Leung Ping-kwan brought as much talent and inspiration to the writing of his short stories as he did to his poems. ‘I have drawn on magical realism to explore the absurdity of Hong Kong,’ he wrote of the story ‘See
Mun and the Dragon’養龍人師門 (1975) in which we find him using a simple, clipped style. The later story ‘Drowned Souls’ (2007) was written in a more symbolic, lyrical and complex manner, influenced by the style of the traditional Chinese tales of the supernatural. Although the two stories are separated by over 30 years,
dragons play a prominent part in both. The dragon has always been a fascinating creature, a complex embodiment of the timeless soul of China and a symbol of the creative energy and transformative possibilities of the Tao. Both of these enchanting stories are anchored in the author’s ideas of freedom and liberation.
Through the keen eyes and curious mind of a young girl, Ying-tzu, we are given a glimpse into the adult world of Peking in the 1920s.
Author Leung Ping-kwan (1949–2013) was born in Guangdong but grew up in Hong Kong. He was one of Hong Kong's most celebrated literary figures and a highly versatile writer, writing mainly in the Chinese language under the pen name Yasee. He taught in the Department of English and Comparative Literature of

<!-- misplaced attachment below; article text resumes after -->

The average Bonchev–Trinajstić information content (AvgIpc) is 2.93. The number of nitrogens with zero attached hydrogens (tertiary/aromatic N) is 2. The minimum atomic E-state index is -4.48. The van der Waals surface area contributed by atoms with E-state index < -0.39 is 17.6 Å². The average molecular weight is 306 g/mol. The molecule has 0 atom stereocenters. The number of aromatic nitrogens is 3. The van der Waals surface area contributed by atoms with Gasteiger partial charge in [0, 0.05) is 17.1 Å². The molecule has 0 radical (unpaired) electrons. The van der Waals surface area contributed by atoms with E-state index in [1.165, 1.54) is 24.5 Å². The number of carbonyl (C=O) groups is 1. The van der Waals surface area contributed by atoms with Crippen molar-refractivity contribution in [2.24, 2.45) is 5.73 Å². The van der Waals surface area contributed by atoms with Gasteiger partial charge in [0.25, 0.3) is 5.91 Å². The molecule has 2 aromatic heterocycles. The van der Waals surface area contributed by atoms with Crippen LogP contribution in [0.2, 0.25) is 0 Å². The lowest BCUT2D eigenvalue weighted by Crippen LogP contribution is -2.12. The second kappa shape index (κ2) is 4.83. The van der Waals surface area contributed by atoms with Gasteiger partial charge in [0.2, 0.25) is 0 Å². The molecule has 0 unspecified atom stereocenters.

the University of Hong Kong, and Leung was Chair Professor of Comparative Literature in the Department of Chinese of Lingnan University. In 2010, he was honoured by the Hong Kong Arts Development Council as the Best Artist of the Year (Literary Arts).
His poetry and fiction have been widely translated into English, French, Korean, Japanese, Arabic, Portuguese, and German.
Translator Wendy Chan is a professor of English at Centennial College in Toronto, Canada. She translated ‘See Mun and the Dragon’ under the author’s supervision at the University of Hong Kong in 1990.
Jasmine Tong Man is a senior lecturer teaching translation at Lingnan University. She received her PhD in Translation Studies in 2001. She has translated Mervyn Peake's Gormenghast trilogy and Amiri Baraka's poetry into Chinese, as well as poems and a short story by Leung Ping-kwan and children's poetry by Wei Ya into English.
David Morgan has translated various Spanish works into English. He studied Chinese in Hong Kong, Buenos Aires and Granada, and has edited two of Jasmine Tong Man’s English translations of Wei Ya’s children's poetry.
Editors Laura Ng is an editor based in Sydney. She first became acquainted with Leung Ping-kwan and his work in Hong Kong in the late 1990’s.
John Minford is Emeritus Professor of Chinese at The Australian National University and Sin Wai Kin Professor of Chinese Culture and Translation at the Hang Seng University of Hong Kong.